The current study has limitations and therefore requests future research to further clarify these questions. First, smaller numerosities such as 1–4, were not included in our tasks. Research (Feigenson et al., 2004) has shown that young children have developed a system to keep track of small numbers precisely. To prevent children from precise tracking dots in our addition tasks, we only considered numerosities larger than 4. However, the development trajectories of non-symbolic and symbolic addition skills and the mapping ability could be different for smaller numerosities from 1 to 4. Future research needs to address this issue and compare children’s non-symbolic and symbolic addition skills and mapping ability for large numerosities and small numerosities. Second, with the cross-sectional design of the current study, the developmental information provided by the data was limited. We were not able to examine longitudinally how non-symbolic and symbolic representations interact with each other. There is evidence showing children’s symbolic number knowledge affects their ANS system (Mussolin et al., 2014). Their cardinality proficiency and symbolic number knowledge predict later accuracy in numerosities comparisons. This requests future research to clarify the relationship between symbolic and non-symbolic representations of number. In fact, we are currently working on the follow-up of this study; with the longitudinal data, we would be able to draw a more comprehensive picture on the development of children’s numerical representation capacities.
Practically, future research also needs to investigate the relationship between children’s numerical representation capacities and their mathematic education and math performance. A large amount of research had shown the effect of numerical representation capacities on children’s mathematic performance (Schneider et al., 2009; Gobel et al., 2014; Friso-van Den Bos et al., 2015). On the other side, mathematical education also contributes to refine the phylogenetically inherited capacity to process large numbers approximately (Nys et al., 2013). It is worthwhile investigating the relation between numerical representation capacities and mathematics achievement. Future research in this direction will shed light on factors influencing children’s mathematical abilities and possible interventions to improve their mathematical performance.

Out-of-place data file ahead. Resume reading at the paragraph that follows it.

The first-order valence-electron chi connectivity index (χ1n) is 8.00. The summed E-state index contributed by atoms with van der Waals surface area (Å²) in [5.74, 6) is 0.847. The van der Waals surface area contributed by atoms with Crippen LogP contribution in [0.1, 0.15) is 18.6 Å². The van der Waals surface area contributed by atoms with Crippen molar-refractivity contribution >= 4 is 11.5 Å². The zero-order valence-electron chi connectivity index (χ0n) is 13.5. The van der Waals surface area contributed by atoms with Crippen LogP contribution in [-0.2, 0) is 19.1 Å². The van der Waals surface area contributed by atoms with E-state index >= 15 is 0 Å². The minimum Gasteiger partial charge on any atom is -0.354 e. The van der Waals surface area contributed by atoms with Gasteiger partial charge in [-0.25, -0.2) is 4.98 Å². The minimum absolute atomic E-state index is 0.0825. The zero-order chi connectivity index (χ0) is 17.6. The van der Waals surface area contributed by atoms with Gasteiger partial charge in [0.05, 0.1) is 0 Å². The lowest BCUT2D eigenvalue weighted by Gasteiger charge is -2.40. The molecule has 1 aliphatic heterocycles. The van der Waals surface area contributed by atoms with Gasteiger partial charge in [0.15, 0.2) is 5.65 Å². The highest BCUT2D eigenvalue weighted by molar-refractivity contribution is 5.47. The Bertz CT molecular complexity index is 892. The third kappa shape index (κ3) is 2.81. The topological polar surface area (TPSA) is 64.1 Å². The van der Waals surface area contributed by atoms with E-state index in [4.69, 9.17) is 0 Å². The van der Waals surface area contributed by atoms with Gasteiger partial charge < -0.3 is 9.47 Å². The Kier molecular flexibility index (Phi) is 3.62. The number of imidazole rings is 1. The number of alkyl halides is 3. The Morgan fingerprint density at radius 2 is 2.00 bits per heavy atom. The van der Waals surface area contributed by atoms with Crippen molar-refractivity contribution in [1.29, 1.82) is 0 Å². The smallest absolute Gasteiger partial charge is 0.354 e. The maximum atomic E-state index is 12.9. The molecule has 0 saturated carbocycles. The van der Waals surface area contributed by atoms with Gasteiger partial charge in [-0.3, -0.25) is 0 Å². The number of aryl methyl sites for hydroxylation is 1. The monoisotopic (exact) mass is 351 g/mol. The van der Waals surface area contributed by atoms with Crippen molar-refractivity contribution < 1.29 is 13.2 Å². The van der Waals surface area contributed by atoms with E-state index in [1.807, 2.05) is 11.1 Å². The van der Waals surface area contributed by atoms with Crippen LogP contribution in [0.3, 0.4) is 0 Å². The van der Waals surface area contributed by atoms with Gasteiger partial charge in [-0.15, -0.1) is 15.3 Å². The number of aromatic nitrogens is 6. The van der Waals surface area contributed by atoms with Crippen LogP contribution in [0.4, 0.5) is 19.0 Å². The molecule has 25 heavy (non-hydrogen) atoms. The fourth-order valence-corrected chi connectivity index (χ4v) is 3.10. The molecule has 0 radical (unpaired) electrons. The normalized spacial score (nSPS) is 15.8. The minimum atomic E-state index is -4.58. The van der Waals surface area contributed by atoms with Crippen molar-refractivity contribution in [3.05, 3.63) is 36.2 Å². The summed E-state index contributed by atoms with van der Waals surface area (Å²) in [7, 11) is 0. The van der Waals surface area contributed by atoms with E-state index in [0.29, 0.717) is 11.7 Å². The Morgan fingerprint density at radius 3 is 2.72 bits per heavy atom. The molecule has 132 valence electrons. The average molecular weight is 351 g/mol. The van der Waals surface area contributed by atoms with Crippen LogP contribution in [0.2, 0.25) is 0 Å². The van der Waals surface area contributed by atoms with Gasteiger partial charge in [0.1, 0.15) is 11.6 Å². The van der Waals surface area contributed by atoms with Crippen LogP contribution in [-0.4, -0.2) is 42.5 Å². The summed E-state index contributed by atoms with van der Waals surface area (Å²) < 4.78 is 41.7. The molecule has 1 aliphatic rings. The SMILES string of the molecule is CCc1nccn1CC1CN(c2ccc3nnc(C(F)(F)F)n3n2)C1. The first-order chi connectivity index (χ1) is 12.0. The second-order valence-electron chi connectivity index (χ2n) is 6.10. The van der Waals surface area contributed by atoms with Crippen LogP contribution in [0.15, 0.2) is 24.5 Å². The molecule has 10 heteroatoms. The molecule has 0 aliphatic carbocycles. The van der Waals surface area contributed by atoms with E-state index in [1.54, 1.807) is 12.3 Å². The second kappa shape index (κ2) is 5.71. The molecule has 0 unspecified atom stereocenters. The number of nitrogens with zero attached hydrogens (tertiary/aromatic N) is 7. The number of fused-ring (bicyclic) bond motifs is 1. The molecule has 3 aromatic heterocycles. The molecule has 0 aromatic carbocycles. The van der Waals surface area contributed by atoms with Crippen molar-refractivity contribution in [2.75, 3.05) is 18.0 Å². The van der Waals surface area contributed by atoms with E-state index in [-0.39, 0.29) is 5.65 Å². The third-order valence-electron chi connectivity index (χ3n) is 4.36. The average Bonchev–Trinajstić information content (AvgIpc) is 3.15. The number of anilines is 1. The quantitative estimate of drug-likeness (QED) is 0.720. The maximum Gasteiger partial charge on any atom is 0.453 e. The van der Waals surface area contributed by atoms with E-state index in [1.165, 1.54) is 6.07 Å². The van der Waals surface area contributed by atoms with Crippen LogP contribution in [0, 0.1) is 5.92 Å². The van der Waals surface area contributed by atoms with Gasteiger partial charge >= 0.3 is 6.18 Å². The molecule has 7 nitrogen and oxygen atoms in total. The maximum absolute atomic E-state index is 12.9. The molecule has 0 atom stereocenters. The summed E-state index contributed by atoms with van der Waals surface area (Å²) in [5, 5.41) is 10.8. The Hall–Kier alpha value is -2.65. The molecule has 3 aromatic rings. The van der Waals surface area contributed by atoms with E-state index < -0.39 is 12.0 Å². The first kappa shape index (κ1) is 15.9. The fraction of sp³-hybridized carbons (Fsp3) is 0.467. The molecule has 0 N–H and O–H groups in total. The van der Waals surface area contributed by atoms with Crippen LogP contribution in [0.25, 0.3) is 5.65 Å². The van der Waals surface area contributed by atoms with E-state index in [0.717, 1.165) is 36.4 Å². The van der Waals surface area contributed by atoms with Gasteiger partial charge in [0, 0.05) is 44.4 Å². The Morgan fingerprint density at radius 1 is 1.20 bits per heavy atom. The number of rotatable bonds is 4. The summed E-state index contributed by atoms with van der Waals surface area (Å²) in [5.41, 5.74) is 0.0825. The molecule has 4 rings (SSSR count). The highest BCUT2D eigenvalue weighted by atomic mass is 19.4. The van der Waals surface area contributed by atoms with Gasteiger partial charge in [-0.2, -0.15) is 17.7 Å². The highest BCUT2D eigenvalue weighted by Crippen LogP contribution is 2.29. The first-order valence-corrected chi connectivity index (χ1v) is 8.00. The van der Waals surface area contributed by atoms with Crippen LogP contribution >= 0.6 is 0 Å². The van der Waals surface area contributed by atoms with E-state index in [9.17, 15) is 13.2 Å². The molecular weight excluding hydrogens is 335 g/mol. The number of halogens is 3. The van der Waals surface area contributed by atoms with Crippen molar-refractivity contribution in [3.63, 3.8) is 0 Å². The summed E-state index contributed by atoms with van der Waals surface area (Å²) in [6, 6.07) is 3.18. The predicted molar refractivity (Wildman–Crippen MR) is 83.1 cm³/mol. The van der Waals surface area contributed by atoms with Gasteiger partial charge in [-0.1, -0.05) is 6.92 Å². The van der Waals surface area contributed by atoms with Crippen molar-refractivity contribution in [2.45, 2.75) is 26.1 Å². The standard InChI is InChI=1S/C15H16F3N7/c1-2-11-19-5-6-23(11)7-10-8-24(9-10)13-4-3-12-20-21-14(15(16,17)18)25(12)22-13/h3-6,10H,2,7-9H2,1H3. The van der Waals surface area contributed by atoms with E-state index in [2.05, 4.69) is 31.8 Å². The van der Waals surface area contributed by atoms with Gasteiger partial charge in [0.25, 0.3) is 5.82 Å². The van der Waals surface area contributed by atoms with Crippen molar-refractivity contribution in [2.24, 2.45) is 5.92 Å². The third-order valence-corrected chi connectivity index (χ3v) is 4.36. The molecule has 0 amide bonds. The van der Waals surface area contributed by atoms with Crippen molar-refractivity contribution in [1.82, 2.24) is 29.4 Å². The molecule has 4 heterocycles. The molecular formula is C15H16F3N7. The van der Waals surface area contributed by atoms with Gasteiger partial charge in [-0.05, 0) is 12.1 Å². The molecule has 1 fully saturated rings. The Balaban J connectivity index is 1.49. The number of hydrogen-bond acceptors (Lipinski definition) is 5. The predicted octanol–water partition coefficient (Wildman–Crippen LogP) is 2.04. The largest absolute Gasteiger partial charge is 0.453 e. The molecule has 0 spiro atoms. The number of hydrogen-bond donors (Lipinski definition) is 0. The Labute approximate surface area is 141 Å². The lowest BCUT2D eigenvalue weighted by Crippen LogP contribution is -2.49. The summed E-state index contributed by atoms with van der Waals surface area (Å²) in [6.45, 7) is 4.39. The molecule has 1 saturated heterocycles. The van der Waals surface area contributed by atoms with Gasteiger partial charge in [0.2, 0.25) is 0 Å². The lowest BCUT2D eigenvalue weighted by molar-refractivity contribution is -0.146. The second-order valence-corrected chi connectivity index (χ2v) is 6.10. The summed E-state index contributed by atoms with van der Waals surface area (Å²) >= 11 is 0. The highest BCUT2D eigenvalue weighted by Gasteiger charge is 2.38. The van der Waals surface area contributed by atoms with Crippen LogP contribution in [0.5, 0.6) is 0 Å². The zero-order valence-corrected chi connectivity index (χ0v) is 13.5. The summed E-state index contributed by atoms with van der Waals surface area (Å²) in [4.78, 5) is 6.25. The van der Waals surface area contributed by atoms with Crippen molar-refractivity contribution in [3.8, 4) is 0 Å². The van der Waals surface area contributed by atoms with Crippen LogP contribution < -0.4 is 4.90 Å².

YL contributed to conception and design, on acquisition and interpretation of data and on drafting of manuscript; MZ contributed to conception and design and drafting of manuscript; YC contributed to conception and design, and on interpretation of data; XZ contributed on interpretation of data; ZD contributed on interpretation of data; SY contributed to making the experimental materials.
The work was supported by grants from National Natural Science Foundation of China (31271106) and National Social Science Foundation of China (14ZDB160) to the corresponding author.
Conflict of Interest Statement